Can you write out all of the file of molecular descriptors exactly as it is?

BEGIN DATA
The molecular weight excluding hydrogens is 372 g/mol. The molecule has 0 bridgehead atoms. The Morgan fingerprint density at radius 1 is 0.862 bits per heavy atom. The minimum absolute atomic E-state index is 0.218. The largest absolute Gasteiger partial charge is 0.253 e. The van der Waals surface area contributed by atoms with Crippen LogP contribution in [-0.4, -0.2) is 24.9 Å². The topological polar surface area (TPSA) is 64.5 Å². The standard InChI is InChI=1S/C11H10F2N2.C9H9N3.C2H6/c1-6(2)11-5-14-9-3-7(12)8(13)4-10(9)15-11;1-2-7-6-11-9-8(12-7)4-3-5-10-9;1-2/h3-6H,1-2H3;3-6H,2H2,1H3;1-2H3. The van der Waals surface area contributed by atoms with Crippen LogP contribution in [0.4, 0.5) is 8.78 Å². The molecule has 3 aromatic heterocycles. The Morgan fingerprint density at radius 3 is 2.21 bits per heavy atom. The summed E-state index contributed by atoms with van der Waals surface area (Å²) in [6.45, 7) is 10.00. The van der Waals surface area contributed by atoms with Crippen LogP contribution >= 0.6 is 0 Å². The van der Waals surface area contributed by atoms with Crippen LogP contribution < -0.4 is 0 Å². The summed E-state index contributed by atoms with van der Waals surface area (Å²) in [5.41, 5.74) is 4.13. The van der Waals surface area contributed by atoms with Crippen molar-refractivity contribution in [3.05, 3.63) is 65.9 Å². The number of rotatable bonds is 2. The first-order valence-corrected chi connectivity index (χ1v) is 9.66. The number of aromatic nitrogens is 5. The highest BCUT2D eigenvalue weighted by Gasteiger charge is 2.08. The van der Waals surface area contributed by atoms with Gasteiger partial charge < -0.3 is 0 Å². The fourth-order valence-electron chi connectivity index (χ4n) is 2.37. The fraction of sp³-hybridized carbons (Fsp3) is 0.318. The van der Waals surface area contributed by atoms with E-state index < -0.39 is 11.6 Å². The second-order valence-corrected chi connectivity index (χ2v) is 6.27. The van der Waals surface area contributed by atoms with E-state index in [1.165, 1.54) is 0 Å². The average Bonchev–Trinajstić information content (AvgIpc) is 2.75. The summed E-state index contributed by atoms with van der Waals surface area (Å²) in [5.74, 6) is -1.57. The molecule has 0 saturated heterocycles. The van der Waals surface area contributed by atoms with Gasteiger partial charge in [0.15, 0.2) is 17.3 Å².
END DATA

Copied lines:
The molecular weight excluding hydrogens is 372 g/mol. The molecule has 0 bridgehead atoms. The Morgan fingerprint density at radius 1 is 0.862 bits per heavy atom. The minimum absolute atomic E-state index is 0.218. The largest absolute Gasteiger partial charge is 0.253 e. The van der Waals surface area contributed by atoms with Crippen LogP contribution in [-0.4, -0.2) is 24.9 Å². The topological polar surface area (TPSA) is 64.5 Å². The standard InChI is InChI=1S/C11H10F2N2.C9H9N3.C2H6/c1-6(2)11-5-14-9-3-7(12)8(13)4-10(9)15-11;1-2-7-6-11-9-8(12-7)4-3-5-10-9;1-2/h3-6H,1-2H3;3-6H,2H2,1H3;1-2H3. The van der Waals surface area contributed by atoms with Crippen LogP contribution in [0.4, 0.5) is 8.78 Å². The molecule has 3 aromatic heterocycles. The Morgan fingerprint density at radius 3 is 2.21 bits per heavy atom. The summed E-state index contributed by atoms with van der Waals surface area (Å²) in [6.45, 7) is 10.00. The van der Waals surface area contributed by atoms with Crippen LogP contribution >= 0.6 is 0 Å². The van der Waals surface area contributed by atoms with Crippen LogP contribution < -0.4 is 0 Å². The summed E-state index contributed by atoms with van der Waals surface area (Å²) in [5.41, 5.74) is 4.13. The van der Waals surface area contributed by atoms with Crippen molar-refractivity contribution in [3.05, 3.63) is 65.9 Å². The number of rotatable bonds is 2. The first-order valence-corrected chi connectivity index (χ1v) is 9.66. The number of aromatic nitrogens is 5. The highest BCUT2D eigenvalue weighted by Gasteiger charge is 2.08. The van der Waals surface area contributed by atoms with Gasteiger partial charge < -0.3 is 0 Å². The fourth-order valence-electron chi connectivity index (χ4n) is 2.37. The fraction of sp³-hybridized carbons (Fsp3) is 0.318. The van der Waals surface area contributed by atoms with E-state index < -0.39 is 11.6 Å². The second-order valence-corrected chi connectivity index (χ2v) is 6.27. The van der Waals surface area contributed by atoms with E-state index in [1.165, 1.54) is 0 Å². The average Bonchev–Trinajstić information content (AvgIpc) is 2.75. The summed E-state index contributed by atoms with van der Waals surface area (Å²) in [5.74, 6) is -1.57. The molecule has 0 saturated heterocycles. The van der Waals surface area contributed by atoms with Gasteiger partial charge in [0.15, 0.2) is 17.3 Å².